POINTCAST

Accompanied with a ton of hype, Pointcast came on the scene in early 1996 as a news delivery service using another highly touted technology called "Push." Push technology differs from the web in that consumers subscribe to channels that automatically update themselves according to a set of parameters chosen by the user. In Pointcast's case, the user downloads free software and receives news from sources such as the New York Times, Chicago Tribune and others. There are also subject-specific channels that specialize in such areas as business, sports and computers.

Pointcast was initially highly successful because of its ease of use and ability to deliver some value to advertisers, who were able to buy space on the Pointcast screen. But it drew the ire of corporate information managers because the software ate up a lot of resources on employee computers and clogged up networks. Nonetheless, the company has quietly continued to build its brand by establishing separate business and consumer networks, and has streamlined its software so that it is less of a drain on resources. It recently signed a deal with WavePhone and PBS to use part of the unused television spectrum to deliver its fare.

Many companies, especially in the high-tech industry, use PR Newswire or Business Wire to issue press releases, which are then fed to the Pointcast Network and come in as news stories with a PR Newswire or Business Wire byline. The line between real news and press releases is blurred because the headlines are downloaded in a way that it is impossible for the user to know until they read the story if it's a press release or a newswire story. The risk in using this strategy is that news-savvy users may be offended by this blurred line, but the risk is borne more by Pointcast than with the companies that use the online press release services.

THE ALLIANCE STRATEGY

Of course, PR Newswire and Business Wire also feed their stories to other Internet sources, such as Yahoo, as part of a widely implemented alliance program. The Internet is such a vast entity that it has proved extremely difficult for any one company to singlehandedly manage any kind of communication strategy on a mass scale. So smart companies are pooling their resources. Commerce on the Internet is driven in large part by alliances between firms seeking to consolidate their publicity efforts in a cost-effective way.

Take Edgar Online (http://www.edgar-online.com), a well-known resource for pulling U.S. Securities and Exchange Commission filings off the Internet. Since the middle of last year, the company has formed alliances with Time Inc.'s Money. corn, CMPnet's TechInvestor, CNET's Snap! Online, Rogers New Media of Canada for Quicken Canada, NetEvents' Rapid Content and several online brokerage firms.

TMP Worldwide, a national recruitment ad agency, has built several alliances for its online job board. Click on Advertising Age's job bank (http://www.adage.com/job_bank/index.html), and you'll see TMP's Monster Board logo under the Advertising Age logo. This kind of dual-identity web site promotion is all over the web. Although high-tech companies have been the major players in this kind of activity, other companies are beginning to form similar alliances. It's a strategy anyone can use, and it's highly cost-effective.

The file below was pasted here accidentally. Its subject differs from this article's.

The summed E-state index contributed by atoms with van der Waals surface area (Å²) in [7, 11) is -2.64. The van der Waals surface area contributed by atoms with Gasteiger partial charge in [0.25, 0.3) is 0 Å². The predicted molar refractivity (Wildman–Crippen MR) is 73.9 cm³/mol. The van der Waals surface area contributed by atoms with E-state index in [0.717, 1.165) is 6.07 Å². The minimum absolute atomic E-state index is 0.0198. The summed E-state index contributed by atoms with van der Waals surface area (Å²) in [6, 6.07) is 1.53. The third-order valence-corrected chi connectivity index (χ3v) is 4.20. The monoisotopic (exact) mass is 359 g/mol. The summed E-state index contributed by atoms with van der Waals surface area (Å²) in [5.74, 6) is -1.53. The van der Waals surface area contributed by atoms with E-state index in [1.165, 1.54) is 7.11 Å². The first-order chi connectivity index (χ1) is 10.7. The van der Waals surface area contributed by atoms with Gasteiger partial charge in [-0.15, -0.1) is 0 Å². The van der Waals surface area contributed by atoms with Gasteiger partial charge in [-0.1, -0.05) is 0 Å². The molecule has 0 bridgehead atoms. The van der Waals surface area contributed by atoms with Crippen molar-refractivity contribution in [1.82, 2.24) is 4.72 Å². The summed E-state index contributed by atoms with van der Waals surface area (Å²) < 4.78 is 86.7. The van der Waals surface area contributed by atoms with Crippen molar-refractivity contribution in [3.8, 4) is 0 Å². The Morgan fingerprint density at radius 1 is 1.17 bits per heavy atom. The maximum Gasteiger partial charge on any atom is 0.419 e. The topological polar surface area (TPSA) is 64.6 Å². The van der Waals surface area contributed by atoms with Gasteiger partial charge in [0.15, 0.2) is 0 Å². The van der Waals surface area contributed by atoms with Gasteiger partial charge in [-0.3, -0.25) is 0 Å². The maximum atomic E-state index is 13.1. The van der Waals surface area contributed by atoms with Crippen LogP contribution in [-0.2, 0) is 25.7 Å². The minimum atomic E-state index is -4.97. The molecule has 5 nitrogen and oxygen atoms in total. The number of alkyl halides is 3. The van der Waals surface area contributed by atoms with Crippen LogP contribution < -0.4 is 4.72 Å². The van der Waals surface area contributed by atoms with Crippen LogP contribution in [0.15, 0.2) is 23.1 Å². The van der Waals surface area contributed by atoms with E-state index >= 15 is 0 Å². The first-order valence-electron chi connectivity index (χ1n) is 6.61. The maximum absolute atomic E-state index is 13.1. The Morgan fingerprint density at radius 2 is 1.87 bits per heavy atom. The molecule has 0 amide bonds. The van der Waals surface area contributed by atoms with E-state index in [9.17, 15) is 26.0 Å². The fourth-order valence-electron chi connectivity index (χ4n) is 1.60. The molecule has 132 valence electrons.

THE LESSON

The lesson here is that flashy technology is not what drives successful online communication campaigns. As always, it is creativity and foresight that wins the day. In the first two examples cited in this article, each company used the Internet to develop a substantial following of enthusiasts before launching broader-based campaigns to a mass audience. Well, sure, you might say: They're high-tech firms. Of course they know how to use the Internet.

High-tech companies, though, aren't the only ones who know how to play the game. Consider the case of food companies. You can bet that the first company to put recipes on its site was given credit for being an innovator. Today it's hard to find a site maintained by a food company that is without recipes. So now companies are forced to do more.

That may be one reason why the Campbell Soup Company integrated database technology into its web site (http://www.campbellsoups.com/index.html) to allow users to enter information about their meals and receive an analysis of that meal's nutritional value (or in my case, lack thereof). Using the Campbell's web site, I found that my lunch, a double cheeseburger, derived 46 percent of its numerous calories from fat. Will that make me go out and buy a can of soup? No. But it does help promote a feeling of goodwill for the company that develops the site, and that's what we're striving for as communicators.

THE TECHNOLOGIES

Other than using such online press release services as Business Wire and PR Newswire, none of these strategies has an immediate pay-off. They require patience and a dedication to an. idea, plus a certain persistence, in addition to a solid familiarity with technological trends. An in-depth knowledge of the technologies involved isn't a necessity for using them effectively (of course, it doesn't hurt).

If you are still morbidly afraid of technology, you can probably avoid interacting with these tools altogether if you're determined to do so. You can write a press release and have it beamed across the Internet by other people who know how to do it. You can develop a series of alliances with other companies by using the telephone. And you can lay down a comprehensive web or intranet communication plan on a storyboard and have other folks execute it.

What you can't do is pretend the technology is not there. And after you learn how to use it, you'll be glad it is.

RELATED ARTICLE: TECHNOLOGY How Much Is Enough?